Presidential Debates

Wright State President David R. Hopkins speaks to reporters
Jerry Kenney / WYSO

Wright State University has dropped out of the first Presidential Debate in September citing both a fundraising shortfall and growing security concerns.

“Having a large open campus, accessible to the public, led to concerns about whether we could ensure the safety and security of those on and around our campus during the debate," said Wright State President David R. Hopkins in a press conference on Tuesday.

Wright State has also struggled to meet fundraising goals. The university budgeted $8 million for the debate and had only raised $2.5 million so far.

Wright State University
K. Shimada/Wikimedia Commons

Wright State University is raising money for the September presidential debate.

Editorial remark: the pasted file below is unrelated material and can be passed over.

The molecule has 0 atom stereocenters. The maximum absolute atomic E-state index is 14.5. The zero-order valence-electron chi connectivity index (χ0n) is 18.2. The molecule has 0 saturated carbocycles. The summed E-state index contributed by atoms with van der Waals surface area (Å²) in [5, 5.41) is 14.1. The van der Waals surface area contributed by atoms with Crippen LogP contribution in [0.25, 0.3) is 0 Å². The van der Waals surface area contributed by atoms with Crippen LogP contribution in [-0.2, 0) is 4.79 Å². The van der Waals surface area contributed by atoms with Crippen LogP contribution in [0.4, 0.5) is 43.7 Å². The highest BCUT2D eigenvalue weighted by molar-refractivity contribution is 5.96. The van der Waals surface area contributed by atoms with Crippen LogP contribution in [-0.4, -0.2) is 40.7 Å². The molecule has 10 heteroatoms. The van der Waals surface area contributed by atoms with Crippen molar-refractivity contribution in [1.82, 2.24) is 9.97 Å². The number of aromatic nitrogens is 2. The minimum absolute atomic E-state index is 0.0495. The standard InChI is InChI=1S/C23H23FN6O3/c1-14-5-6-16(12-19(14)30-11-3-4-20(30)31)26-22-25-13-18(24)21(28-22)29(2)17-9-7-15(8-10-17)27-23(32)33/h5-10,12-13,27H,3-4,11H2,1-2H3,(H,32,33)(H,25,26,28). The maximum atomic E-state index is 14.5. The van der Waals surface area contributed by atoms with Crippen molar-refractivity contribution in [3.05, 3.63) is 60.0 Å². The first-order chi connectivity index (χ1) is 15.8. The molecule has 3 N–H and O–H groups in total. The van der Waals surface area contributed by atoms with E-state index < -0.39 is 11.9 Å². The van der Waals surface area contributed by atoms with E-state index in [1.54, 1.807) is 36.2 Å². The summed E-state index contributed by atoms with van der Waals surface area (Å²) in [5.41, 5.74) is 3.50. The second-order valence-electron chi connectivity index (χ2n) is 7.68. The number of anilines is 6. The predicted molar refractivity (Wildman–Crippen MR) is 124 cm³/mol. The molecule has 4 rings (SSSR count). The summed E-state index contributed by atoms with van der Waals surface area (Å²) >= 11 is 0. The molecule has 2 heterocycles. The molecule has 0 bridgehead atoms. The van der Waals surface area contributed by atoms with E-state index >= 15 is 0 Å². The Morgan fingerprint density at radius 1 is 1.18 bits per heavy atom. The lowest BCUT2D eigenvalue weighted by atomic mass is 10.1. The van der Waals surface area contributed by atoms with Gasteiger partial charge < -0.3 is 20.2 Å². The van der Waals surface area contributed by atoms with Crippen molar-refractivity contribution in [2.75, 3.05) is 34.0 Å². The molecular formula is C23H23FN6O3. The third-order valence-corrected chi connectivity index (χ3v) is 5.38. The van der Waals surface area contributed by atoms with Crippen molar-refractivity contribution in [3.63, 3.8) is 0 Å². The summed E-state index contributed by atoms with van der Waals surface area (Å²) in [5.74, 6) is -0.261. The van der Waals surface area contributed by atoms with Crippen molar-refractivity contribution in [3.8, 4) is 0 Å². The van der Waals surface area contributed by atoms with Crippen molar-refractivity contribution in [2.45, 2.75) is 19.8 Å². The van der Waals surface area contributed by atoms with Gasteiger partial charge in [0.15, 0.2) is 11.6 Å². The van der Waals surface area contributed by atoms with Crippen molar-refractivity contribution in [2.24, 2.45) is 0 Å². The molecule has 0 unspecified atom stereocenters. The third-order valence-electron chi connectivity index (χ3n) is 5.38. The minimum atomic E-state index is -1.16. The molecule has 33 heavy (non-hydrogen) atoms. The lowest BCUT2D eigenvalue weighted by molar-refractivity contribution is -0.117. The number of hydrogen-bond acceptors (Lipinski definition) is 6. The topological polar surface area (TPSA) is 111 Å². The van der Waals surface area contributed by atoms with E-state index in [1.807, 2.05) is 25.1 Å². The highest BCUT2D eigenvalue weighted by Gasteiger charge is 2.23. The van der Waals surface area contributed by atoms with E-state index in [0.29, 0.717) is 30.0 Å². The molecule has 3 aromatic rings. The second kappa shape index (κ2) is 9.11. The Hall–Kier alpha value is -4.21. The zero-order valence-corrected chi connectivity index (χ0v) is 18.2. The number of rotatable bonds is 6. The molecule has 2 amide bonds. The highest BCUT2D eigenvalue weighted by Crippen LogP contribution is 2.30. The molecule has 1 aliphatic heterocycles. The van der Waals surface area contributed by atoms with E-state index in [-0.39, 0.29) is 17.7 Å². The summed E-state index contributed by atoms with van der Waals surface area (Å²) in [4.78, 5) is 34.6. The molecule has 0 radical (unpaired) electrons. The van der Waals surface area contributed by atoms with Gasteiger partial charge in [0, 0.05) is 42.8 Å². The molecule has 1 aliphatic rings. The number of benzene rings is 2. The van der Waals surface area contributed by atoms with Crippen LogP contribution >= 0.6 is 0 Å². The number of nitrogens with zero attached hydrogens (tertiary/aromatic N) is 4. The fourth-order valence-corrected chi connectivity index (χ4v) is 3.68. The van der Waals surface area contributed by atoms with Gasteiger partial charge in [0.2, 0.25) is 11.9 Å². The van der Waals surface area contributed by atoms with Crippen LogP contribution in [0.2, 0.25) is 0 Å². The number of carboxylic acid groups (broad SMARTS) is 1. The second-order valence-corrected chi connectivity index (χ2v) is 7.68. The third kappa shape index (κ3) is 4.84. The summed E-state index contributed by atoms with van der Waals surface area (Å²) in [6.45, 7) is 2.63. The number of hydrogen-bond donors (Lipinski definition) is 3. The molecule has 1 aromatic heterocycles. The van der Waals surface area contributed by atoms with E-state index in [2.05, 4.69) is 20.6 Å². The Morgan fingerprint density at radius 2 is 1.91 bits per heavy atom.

This year's costs are higher than usual, according to the university. The typical price of previous debates ranged from 3 to 5 million dollars. This is Wright State’s first year hosting a presidential debate, and their goal is to raise 8 million dollars.

Wright State University
K. Shimada/Wikimedia Commons

Cybersecurity security concerns are expected to increase Wright State University's anticipated costs for hosting the first presidential debate this fall.

The Dayton Daily News reports that officials at the school in southwest Ohio has told its board of trustees that plans call for spending around $8 million in preparation for the Sept. 26 debate.

The final cast for the Republicans’ first presidential debate Aug. 6 should be known Tuesday. 

Last week Kasich downplayed any concerns that he may or may not have about making that first debate in his home state.

“I don’t appraise my chances on that,” Kasich said. “You all know that. We’ll see what happens.”

Fox News said it will select the 10 candidates who will participate based on their average in the five most recent national polls. But Ohio Republican Party Chair Matt Borges is confident Kasich will make the cut.  

President Barack Obama and Republican Mitt Romney have sparred aggressively in their first campaign debate over taxes, deficits and strong steps needed to create jobs in a sputtering national economy.